We are never eager to eliminate an African nation from the World Cup of Food. African food, before we took on this endeavor, has been a subject of which we knew little, and what we have discovered has been a joy to experience. Madagascar and Morocco have proven to be no exceptions.
Morocco is famous in Western culture for a lot of things: the film Casblanca, the fez hat, the once-seedy underbelly of Tangier (and its citrus fruit the tangerine), and the High Atlas Mountains. As far as the food is concerned, easily the most important Moroccan export is couscous. To us, calling couscous Morocco’s national dish is a little like saying that rice is Japan’s or that mashed potatoes are the United States’ national dishes; while probably true, those statements do not shine a lot of light on their national cuisines. In search of something more interesting to present here, we noticed that every single Moroccan cookbook had a recipe for a particular dish, a tagine (a Moroccan stew named after the clay pot in which it is traditionally prepared) of chicken with olives and preserved lemons (recipe follows).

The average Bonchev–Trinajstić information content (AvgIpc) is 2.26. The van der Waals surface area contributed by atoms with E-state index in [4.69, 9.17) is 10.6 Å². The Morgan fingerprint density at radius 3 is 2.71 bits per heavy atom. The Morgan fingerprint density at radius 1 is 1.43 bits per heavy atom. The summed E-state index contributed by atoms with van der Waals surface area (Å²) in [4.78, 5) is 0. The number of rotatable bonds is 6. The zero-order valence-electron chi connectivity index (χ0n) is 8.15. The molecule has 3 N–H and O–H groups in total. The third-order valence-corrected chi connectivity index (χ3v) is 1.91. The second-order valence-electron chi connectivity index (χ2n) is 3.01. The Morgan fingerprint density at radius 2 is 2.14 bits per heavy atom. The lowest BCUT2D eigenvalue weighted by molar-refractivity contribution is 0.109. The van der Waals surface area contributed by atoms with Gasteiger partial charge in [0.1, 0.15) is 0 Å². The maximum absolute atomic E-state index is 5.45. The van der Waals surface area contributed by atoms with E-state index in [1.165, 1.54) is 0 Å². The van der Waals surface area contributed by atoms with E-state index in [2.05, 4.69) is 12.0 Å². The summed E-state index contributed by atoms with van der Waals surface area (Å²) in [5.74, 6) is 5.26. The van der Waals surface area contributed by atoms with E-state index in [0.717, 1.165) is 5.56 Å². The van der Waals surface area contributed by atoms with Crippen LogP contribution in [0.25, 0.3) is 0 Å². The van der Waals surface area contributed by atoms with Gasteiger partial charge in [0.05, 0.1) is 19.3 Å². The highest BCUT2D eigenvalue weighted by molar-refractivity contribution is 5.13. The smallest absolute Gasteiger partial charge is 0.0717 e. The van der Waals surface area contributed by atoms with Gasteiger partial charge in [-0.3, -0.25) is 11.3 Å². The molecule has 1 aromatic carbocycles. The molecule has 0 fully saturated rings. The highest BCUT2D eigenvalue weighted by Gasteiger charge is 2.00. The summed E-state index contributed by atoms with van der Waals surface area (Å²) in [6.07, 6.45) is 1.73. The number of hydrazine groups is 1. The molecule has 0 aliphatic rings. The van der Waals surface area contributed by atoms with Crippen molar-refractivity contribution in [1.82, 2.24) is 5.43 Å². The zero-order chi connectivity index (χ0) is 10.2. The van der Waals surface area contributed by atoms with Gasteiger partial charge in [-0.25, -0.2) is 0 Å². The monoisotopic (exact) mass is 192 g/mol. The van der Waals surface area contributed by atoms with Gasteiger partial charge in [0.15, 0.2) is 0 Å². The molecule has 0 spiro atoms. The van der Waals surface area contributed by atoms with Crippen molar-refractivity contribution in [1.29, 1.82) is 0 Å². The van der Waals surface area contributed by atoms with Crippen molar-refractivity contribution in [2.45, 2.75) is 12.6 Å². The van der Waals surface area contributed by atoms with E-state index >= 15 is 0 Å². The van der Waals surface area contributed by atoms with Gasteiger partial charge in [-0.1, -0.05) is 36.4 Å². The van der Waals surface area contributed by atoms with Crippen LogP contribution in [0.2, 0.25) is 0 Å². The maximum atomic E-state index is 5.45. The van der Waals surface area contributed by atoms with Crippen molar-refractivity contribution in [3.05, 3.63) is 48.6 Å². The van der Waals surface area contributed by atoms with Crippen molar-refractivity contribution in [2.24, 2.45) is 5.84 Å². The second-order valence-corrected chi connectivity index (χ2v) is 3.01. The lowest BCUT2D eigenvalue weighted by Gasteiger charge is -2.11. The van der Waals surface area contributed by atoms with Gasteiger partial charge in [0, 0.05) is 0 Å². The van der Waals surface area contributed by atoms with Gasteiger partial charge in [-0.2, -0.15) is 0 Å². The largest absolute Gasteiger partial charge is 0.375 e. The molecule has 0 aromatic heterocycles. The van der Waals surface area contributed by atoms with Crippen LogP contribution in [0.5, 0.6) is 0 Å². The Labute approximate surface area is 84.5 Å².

Preserved lemons (recipe follows) are an essential ingredient of Moroccan cookery. Packed in salt and pickled in the brine made from their own juices, the pith of the lemons lose their bitterness almost completely and the peels are used to accent all manner of savory Moroccan dishes, from stuffed poultry and whole fish to rich Moroccan stews and soups. The traditional method, in which quartered or slitted lemons are simply packed tightly in salt, takes at least four weeks to complete. We wondered if their was a faster, reasonably acceptable alternative. Enter Claudia Roden’s excellent Arabesque: A Taste of Morocco, Turkey, and Lebanon. Roden’s technique softens the lemons with a quick boil in salty water before packing them in olive oil. Ready in just four days, these lemons are a neat trick for the time-starved preparer of a Moroccan meal.